A key aspect of zoning bylaws is the designation of different districts, or zones, and the designation of the types of development activities and land uses that are allowed in each district. Typically, there are two categories of allowed land uses: (1) those that may be issued a permit by the zoning administrator if they meet the dimensional and other specific requirements for the use and district; and, (2) conditional uses, which require the approval of the local board of adjustment or development review board. In Vermont, conditional uses may be allowed if the review board finds that they meet specific criteria included in statute, as well as any supplemental standards that the community has adopted.
Many communities have found that the conditional use review process can be a flexible regulatory tool for accomplishing a variety of community land use goals. At a minimum, it is an important tool for ensuring that certain uses – due to their scale, intensity or potential for external impacts – meet the five statutory criteria (§4414(3)) intended to ensure that the use does “not result in an undue adverse effect on … the following:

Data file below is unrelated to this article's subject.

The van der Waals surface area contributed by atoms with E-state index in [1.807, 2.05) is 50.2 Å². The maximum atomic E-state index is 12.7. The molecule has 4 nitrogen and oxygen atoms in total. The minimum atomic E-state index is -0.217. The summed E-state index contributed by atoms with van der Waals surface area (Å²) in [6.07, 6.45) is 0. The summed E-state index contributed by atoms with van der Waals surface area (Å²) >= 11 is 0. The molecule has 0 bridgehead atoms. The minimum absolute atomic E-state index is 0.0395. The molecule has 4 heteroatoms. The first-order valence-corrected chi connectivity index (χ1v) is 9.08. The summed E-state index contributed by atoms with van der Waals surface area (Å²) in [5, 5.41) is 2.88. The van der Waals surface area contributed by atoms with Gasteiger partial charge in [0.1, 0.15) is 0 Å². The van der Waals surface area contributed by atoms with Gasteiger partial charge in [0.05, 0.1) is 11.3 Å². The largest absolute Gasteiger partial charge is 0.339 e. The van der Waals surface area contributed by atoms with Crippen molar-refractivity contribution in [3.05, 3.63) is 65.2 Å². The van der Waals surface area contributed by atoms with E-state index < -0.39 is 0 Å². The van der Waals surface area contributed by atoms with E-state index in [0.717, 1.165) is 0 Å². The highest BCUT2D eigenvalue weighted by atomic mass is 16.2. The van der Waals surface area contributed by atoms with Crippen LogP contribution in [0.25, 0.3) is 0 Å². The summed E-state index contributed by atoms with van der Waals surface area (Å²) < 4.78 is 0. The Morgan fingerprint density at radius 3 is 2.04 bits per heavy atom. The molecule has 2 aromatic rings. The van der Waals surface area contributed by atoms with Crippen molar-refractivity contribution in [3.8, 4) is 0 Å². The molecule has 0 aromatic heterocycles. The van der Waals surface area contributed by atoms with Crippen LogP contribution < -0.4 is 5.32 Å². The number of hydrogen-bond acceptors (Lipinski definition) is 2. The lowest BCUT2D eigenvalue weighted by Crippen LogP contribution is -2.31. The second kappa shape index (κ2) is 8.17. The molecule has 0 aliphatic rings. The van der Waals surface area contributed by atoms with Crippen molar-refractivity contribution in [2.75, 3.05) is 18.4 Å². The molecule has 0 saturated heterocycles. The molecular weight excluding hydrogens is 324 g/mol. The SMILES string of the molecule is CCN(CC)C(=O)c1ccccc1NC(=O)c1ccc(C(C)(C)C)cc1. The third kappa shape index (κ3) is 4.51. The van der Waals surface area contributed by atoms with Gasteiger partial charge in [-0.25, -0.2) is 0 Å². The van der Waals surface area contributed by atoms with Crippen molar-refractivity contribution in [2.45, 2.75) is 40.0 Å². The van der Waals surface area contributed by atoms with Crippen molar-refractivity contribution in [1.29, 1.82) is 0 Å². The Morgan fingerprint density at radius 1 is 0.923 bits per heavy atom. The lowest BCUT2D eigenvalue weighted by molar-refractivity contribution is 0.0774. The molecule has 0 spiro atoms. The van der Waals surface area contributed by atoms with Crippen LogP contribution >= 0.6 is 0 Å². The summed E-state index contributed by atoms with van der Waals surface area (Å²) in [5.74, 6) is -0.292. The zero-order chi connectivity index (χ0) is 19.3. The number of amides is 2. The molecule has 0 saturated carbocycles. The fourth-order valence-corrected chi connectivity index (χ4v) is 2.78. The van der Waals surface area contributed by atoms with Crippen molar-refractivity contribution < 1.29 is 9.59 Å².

- The capacity of existing or planned community facilities.
- The character of the area affected, as defined by the purpose or purposes of the zoning district within which the project is located, and specifically stated policies and standards of the municipal plan.
- Traffic on roads and highways in the vicinity.
- Bylaws and ordinances then in effect.
- Utilization of renewable energy resources.”
Vermont statutes further stipulate that these standards “may be supplemented by more specific criteria,” including all of the Act 250 criteria, site plan review standards, performance standards, and “any other standards and factors that the bylaws may include.” The standards are applied by the local review board at a warned public hearing in which all neighboring landowners have been notified.
Given the broad authority granted to municipalities to shape conditional use review to address a vast range of community concerns, it is no surprise that it has been applied – often in tandem with overlay districts, conservation districts, and design review districts – as the primary tool for protecting such resources as farmland and wildlife habitat; as a way to impose basic design criteria; as a way to encourage energy conservation and/or renewable energy installations; and as a means of applying standards that may apply only to the unique circumstances found within a specific district.
Related Case Studies
Vermont Land Use Planning Implementation Manual: Zoning Regulations. This section of the manual provides more detailed information on conditional use review.
Vermont Planning Statutes. This link provides the legal framework for conditional use review as referenced in the Vermont Planning Statutes.